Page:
(Or Other Winter Holiday!)
Many of the Christmas traditions Americans hold dear were handed down to us by the Victorians—trimming an evergreen tree; stuffing stockings with candy; sending Christmas cards; and caroling. But one beloved Victorian tradition—telling ghost stories--seems to have fallen by the wayside. That is, with one notable exception, and that is, of course, A Christmas Carol, the beloved story of Ebenezer Scrooge, who learns to keep Christmas in his heart.
In his preface to A Christmas Carol, Dickens wrote:
I have endeavoured in this Ghostly little book, to raise the Ghost of an Idea, which shall not put my readers out of humour with themselves, with each other, with the season, or with me. May it haunt their houses pleasantly, and no one wish to lay it.
Their faithful Friend and Servant, C.D.
A Christmas Carol has been adapted in dozens of movies, musicals, radio plays, graphic novels, and any other form of storytelling medium imaginable. But during the Victorian era, telling ghost stories on Christmas Eve was tradition; and indeed, for some folks, it was considered the only night of the year for such macabre fun. (And it provides the explanation for a puzzling line in the Christmas song, “It’s the Most Wonderful Time of the Year,” written in 1953: “There'll be scary ghost stories and tales of the glories of Christmases long, long ago.”)
English author Jerome K. Jerome, known best for his humorous novel, Three Men in a Boat, wrote in his introduction to Told After Supper, an anthology of Christmas ghost stories (1891): “Nothing satisfies us [Englishmen] on Christmas Eve but to hear each other tell authentic anecdotes about specters.” It’s been theorized that this interest in the supernatural was an outgrowth of the Victorian fascination with Gothic literature (Robert Lewis Stevenson’s The Strange Case of Dr. Jekyll and Mr. Hyde was published in 1886; Bram Stoker’s Dracula, in 1897.) Others opine that the choice to celebrate the birth of Christ on or near the winter Solstice was an artifact of pagan celebrations, such as Yule, in which the longest night of the year represented death of the soul, the sun, and/or of the earth, with subsequent rebirth in the spring. In Viking Norway, for example, it was believed that the spirits of dead ancestors returned to their home during Yuletide, and beds of straw and food were laid out for them. Yule was considered the second most haunted time of the year, with Samhain (Halloween) being the first.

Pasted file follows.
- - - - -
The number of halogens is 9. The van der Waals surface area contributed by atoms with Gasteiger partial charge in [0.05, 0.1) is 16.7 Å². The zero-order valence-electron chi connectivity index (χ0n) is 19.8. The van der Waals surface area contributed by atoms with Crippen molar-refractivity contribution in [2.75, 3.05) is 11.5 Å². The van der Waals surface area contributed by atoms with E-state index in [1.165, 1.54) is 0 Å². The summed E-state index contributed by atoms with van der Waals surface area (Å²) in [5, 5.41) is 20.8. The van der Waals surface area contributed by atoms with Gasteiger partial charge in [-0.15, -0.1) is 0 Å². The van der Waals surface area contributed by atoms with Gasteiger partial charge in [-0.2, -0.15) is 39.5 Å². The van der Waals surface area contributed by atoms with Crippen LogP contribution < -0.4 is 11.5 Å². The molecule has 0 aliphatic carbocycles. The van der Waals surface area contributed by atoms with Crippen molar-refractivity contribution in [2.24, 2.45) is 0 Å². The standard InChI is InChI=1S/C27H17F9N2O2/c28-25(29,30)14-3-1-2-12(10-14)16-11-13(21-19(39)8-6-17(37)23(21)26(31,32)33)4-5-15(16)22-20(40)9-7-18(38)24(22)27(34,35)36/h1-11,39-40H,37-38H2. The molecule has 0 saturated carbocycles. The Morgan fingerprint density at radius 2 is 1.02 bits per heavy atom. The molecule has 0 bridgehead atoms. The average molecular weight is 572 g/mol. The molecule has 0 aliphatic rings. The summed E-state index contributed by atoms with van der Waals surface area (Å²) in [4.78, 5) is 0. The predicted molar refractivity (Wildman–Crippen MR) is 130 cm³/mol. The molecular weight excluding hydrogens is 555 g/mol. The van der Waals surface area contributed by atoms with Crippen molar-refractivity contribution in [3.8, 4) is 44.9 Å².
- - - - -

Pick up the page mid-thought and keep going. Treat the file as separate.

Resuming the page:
The events of Edgar Allan Poe’s The Raven take place “in the bleak December, which each separate dying ember wrought its ghost upon the floor.” Henry James’s 1898 The Turn of the Screw is a frame story, in which old friends sit around a fire on Christmas sharing a terrifying tale.
But ghosts are not the only supernatural creatures to star in Christmas stories. In 1823, Edgar Taylor’s first English Translation of Grimm’s Fairy Tales was published in England, and tales about fairies and goblins (what we call fantasy) were the new hot publishing trend. Writers such as Charles Kingsley, Christina Rossetti, and Lewis Carroll became some of the most popular speculative fiction writers of the times (and our times, as well.)